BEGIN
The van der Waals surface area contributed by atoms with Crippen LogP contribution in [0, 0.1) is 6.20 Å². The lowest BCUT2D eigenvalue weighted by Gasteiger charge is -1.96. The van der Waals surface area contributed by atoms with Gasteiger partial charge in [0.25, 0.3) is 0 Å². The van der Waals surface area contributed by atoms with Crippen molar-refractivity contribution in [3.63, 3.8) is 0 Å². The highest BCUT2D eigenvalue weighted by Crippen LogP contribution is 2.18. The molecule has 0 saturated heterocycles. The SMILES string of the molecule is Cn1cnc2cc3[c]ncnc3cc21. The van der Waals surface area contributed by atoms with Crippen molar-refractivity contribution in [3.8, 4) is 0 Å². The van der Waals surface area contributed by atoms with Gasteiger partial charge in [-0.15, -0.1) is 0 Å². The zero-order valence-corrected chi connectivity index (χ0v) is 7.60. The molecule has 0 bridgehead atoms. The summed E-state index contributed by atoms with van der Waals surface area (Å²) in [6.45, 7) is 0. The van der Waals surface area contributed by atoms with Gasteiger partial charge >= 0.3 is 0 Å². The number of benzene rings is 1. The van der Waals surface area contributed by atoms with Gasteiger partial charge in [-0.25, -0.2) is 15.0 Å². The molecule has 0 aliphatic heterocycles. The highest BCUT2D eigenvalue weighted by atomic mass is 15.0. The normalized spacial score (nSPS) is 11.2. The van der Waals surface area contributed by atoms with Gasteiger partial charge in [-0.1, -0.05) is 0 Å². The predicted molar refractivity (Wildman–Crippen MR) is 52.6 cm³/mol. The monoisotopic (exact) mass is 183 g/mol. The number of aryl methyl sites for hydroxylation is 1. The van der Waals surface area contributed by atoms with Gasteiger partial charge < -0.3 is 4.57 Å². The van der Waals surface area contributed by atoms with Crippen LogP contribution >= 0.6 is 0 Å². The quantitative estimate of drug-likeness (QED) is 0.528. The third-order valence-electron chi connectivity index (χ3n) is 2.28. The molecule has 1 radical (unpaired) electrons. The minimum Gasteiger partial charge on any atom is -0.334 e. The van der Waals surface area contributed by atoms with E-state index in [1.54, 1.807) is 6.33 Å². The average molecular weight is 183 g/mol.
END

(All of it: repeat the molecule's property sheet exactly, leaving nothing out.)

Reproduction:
The van der Waals surface area contributed by atoms with Crippen LogP contribution in [0, 0.1) is 6.20 Å². The lowest BCUT2D eigenvalue weighted by Gasteiger charge is -1.96. The van der Waals surface area contributed by atoms with Gasteiger partial charge in [0.25, 0.3) is 0 Å². The van der Waals surface area contributed by atoms with Crippen molar-refractivity contribution in [3.63, 3.8) is 0 Å². The highest BCUT2D eigenvalue weighted by Crippen LogP contribution is 2.18. The molecule has 0 saturated heterocycles. The SMILES string of the molecule is Cn1cnc2cc3[c]ncnc3cc21. The van der Waals surface area contributed by atoms with Crippen molar-refractivity contribution in [3.8, 4) is 0 Å². The van der Waals surface area contributed by atoms with Gasteiger partial charge in [-0.15, -0.1) is 0 Å². The zero-order valence-corrected chi connectivity index (χ0v) is 7.60. The molecule has 0 bridgehead atoms. The summed E-state index contributed by atoms with van der Waals surface area (Å²) in [6.45, 7) is 0. The van der Waals surface area contributed by atoms with Gasteiger partial charge >= 0.3 is 0 Å². The number of benzene rings is 1. The van der Waals surface area contributed by atoms with Gasteiger partial charge in [-0.25, -0.2) is 15.0 Å². The molecule has 0 aliphatic heterocycles. The highest BCUT2D eigenvalue weighted by atomic mass is 15.0. The normalized spacial score (nSPS) is 11.2. The van der Waals surface area contributed by atoms with Gasteiger partial charge in [-0.1, -0.05) is 0 Å². The predicted molar refractivity (Wildman–Crippen MR) is 52.6 cm³/mol. The monoisotopic (exact) mass is 183 g/mol. The number of aryl methyl sites for hydroxylation is 1. The van der Waals surface area contributed by atoms with Gasteiger partial charge < -0.3 is 4.57 Å². The van der Waals surface area contributed by atoms with Crippen LogP contribution >= 0.6 is 0 Å². The quantitative estimate of drug-likeness (QED) is 0.528. The third-order valence-electron chi connectivity index (χ3n) is 2.28. The molecule has 1 radical (unpaired) electrons. The minimum Gasteiger partial charge on any atom is -0.334 e. The van der Waals surface area contributed by atoms with E-state index in [1.54, 1.807) is 6.33 Å². The average molecular weight is 183 g/mol.